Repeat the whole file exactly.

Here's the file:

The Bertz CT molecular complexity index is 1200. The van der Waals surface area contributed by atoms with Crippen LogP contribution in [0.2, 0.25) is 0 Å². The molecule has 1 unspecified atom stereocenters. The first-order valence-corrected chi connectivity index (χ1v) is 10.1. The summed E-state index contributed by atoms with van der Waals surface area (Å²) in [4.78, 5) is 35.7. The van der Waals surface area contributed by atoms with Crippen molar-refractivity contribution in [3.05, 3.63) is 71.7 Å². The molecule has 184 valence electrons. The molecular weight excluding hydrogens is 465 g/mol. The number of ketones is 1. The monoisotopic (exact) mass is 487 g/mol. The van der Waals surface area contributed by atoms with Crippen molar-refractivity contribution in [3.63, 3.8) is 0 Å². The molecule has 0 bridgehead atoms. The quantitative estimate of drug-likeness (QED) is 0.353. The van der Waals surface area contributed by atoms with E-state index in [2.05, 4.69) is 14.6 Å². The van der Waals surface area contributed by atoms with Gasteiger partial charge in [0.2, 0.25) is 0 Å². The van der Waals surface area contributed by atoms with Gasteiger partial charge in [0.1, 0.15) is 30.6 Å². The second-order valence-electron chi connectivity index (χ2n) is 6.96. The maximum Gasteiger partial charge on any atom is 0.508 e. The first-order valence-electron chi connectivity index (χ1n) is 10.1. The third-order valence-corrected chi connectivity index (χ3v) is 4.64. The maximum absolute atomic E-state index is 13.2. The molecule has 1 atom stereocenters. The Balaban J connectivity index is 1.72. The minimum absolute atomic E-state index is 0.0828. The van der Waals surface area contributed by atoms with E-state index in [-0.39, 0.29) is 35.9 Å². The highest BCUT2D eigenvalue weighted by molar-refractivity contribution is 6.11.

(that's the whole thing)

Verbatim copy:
The Bertz CT molecular complexity index is 1200. The van der Waals surface area contributed by atoms with Crippen LogP contribution in [0.2, 0.25) is 0 Å². The molecule has 1 unspecified atom stereocenters. The first-order valence-corrected chi connectivity index (χ1v) is 10.1. The summed E-state index contributed by atoms with van der Waals surface area (Å²) in [4.78, 5) is 35.7. The van der Waals surface area contributed by atoms with Crippen molar-refractivity contribution in [3.05, 3.63) is 71.7 Å². The molecule has 184 valence electrons. The molecular weight excluding hydrogens is 465 g/mol. The number of ketones is 1. The monoisotopic (exact) mass is 487 g/mol. The van der Waals surface area contributed by atoms with Crippen molar-refractivity contribution in [3.63, 3.8) is 0 Å². The molecule has 0 bridgehead atoms. The quantitative estimate of drug-likeness (QED) is 0.353. The van der Waals surface area contributed by atoms with E-state index in [2.05, 4.69) is 14.6 Å². The van der Waals surface area contributed by atoms with Gasteiger partial charge in [0.2, 0.25) is 0 Å². The van der Waals surface area contributed by atoms with Gasteiger partial charge in [0.1, 0.15) is 30.6 Å². The second-order valence-electron chi connectivity index (χ2n) is 6.96. The maximum Gasteiger partial charge on any atom is 0.508 e. The first-order valence-electron chi connectivity index (χ1n) is 10.1. The third-order valence-corrected chi connectivity index (χ3v) is 4.64. The maximum absolute atomic E-state index is 13.2. The molecule has 1 atom stereocenters. The Balaban J connectivity index is 1.72. The minimum absolute atomic E-state index is 0.0828. The van der Waals surface area contributed by atoms with E-state index in [-0.39, 0.29) is 35.9 Å². The highest BCUT2D eigenvalue weighted by molar-refractivity contribution is 6.11.